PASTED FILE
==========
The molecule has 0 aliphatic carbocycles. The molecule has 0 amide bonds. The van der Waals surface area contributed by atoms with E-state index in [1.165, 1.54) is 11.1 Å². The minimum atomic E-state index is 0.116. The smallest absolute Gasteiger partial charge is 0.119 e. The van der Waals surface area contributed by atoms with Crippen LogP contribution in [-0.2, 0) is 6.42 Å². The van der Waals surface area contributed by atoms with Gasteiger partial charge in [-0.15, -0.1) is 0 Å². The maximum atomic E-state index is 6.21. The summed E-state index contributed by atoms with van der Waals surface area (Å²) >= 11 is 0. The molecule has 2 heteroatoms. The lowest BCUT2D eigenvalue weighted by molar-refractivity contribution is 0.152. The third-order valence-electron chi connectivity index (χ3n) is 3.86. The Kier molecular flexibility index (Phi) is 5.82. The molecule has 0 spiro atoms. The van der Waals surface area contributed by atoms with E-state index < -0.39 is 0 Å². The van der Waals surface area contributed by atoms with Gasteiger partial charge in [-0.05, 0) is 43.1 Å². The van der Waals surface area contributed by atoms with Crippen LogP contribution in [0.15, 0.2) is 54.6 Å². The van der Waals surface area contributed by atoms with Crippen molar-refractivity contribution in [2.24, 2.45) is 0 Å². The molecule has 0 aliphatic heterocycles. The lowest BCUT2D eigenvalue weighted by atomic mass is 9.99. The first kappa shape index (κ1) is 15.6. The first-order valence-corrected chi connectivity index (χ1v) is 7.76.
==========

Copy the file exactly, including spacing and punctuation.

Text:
The molecule has 0 aliphatic carbocycles. The molecule has 0 amide bonds. The van der Waals surface area contributed by atoms with E-state index in [1.165, 1.54) is 11.1 Å². The minimum atomic E-state index is 0.116. The smallest absolute Gasteiger partial charge is 0.119 e. The van der Waals surface area contributed by atoms with Crippen LogP contribution in [-0.2, 0) is 6.42 Å². The van der Waals surface area contributed by atoms with Gasteiger partial charge in [-0.15, -0.1) is 0 Å². The maximum atomic E-state index is 6.21. The summed E-state index contributed by atoms with van der Waals surface area (Å²) >= 11 is 0. The molecule has 2 heteroatoms. The lowest BCUT2D eigenvalue weighted by molar-refractivity contribution is 0.152. The third-order valence-electron chi connectivity index (χ3n) is 3.86. The Kier molecular flexibility index (Phi) is 5.82. The molecule has 0 spiro atoms. The van der Waals surface area contributed by atoms with E-state index < -0.39 is 0 Å². The van der Waals surface area contributed by atoms with Gasteiger partial charge in [-0.05, 0) is 43.1 Å². The van der Waals surface area contributed by atoms with Crippen LogP contribution in [0.15, 0.2) is 54.6 Å². The van der Waals surface area contributed by atoms with Crippen molar-refractivity contribution in [2.24, 2.45) is 0 Å². The molecule has 0 aliphatic heterocycles. The lowest BCUT2D eigenvalue weighted by atomic mass is 9.99. The first kappa shape index (κ1) is 15.6. The first-order valence-corrected chi connectivity index (χ1v) is 7.76.